A northern Arizona ski resort’s effort to use treated sewage effluent to make snow, the first such initiative of its kind, has hit a few snags. After winning a legal battle against environmentalists and Native American tribes who consider the mountain sacred, Arizona Snowbowl began using recycled wastewater in its snow machines for the first time on December 24. Disconcertingly, the snow came out yellow.
While J.R. Murray, Snowbowl’s manager, has said that the problem was caused by rusty residue in the snow-making equipment, discoloration may be the least of the snow's problems. Public health officials are now looking into the possibility that the snow may pose a threat to both the ecology of the mountain, as well as the health of skiers.
According to the New York Times, the reclaimed water used at Snowbowl has been found to contain hormones, pharmaceuticals, antibiotics, and chemicals. The Forest Service approved Snowbowl’s plans in 2005 after a long environmental impact study, but Taylor McKinnon of the Center for Biological Diversity says that new research has rendered the eight-year-old study obsolete and new, more harmful chemicals have since been found in the wastewater.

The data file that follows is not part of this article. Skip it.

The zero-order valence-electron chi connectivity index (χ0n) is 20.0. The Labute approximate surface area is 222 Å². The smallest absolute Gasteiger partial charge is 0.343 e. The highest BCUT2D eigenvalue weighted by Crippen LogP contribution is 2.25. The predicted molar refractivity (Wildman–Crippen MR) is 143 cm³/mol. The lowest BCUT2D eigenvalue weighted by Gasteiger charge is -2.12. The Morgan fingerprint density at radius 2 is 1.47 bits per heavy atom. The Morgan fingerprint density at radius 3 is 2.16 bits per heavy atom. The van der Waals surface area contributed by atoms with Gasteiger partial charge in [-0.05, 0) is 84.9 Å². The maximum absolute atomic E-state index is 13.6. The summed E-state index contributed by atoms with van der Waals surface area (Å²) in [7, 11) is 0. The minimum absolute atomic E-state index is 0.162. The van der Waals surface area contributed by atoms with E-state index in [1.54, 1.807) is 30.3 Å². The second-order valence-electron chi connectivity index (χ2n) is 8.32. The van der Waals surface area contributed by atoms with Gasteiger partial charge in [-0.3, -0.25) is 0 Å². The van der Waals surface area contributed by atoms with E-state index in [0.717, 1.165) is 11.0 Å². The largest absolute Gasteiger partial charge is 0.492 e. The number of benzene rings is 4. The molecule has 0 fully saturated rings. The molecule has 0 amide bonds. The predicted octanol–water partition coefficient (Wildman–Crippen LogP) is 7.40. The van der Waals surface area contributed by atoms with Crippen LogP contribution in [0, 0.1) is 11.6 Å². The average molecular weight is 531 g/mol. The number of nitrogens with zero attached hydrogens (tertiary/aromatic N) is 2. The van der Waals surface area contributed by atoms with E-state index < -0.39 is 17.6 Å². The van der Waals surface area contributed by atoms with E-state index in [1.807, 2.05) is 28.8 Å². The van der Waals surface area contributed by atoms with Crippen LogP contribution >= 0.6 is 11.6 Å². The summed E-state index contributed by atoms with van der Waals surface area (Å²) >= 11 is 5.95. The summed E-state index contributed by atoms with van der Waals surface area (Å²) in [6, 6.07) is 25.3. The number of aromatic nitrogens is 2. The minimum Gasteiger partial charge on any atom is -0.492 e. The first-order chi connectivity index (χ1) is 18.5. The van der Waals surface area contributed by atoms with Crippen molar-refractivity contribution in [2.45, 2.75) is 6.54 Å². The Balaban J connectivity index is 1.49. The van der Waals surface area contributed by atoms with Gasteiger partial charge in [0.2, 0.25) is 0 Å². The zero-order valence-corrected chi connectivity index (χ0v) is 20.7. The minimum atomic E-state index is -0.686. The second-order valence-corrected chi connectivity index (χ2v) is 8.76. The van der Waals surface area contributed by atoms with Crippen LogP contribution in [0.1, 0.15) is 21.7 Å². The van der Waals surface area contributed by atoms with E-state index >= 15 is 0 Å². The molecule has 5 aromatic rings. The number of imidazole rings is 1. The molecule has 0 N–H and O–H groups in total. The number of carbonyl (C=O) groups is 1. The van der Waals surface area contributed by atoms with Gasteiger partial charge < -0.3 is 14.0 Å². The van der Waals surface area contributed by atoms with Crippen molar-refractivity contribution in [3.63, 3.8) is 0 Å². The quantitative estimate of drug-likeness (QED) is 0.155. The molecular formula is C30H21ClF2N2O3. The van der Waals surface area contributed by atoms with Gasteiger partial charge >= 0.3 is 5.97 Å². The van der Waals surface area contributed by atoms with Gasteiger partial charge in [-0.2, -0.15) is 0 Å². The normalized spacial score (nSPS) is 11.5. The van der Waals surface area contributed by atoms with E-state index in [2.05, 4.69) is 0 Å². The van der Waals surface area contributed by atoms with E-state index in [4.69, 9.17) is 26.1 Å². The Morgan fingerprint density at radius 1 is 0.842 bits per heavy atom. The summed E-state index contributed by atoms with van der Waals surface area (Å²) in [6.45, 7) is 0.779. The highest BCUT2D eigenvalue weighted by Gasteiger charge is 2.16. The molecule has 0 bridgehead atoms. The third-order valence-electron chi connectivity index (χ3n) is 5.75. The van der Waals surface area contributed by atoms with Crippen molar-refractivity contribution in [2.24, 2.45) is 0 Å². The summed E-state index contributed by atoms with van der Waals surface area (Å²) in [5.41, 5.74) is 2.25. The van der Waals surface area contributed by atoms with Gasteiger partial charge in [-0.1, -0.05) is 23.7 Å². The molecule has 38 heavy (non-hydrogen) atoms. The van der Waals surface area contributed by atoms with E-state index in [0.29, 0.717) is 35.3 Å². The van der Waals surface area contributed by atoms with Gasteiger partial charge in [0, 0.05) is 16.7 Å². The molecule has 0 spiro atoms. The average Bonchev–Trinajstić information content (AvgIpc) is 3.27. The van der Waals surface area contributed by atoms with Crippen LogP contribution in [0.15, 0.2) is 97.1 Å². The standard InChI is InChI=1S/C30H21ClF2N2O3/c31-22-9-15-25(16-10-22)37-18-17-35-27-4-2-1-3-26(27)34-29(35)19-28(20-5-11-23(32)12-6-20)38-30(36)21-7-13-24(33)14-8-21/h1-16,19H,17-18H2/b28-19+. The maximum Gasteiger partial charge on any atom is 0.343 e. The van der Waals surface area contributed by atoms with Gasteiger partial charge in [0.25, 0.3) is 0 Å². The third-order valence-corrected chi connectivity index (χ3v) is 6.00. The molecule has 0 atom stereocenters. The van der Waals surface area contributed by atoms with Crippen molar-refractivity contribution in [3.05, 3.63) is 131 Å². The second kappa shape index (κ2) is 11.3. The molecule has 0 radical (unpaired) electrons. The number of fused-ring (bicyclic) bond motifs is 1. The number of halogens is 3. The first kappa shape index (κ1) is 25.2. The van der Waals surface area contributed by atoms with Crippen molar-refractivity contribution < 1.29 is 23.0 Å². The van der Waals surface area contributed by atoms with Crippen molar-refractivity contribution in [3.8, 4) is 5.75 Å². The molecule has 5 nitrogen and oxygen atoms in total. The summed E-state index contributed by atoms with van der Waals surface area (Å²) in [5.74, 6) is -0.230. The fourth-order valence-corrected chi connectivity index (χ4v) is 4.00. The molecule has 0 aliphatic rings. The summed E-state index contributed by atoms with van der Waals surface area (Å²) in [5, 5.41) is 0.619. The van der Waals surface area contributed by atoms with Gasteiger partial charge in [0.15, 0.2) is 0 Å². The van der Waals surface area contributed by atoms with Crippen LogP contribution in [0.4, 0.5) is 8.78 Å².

State officials say an inspector has been sent to Snowbowl and they expect to complete the investigation next week.
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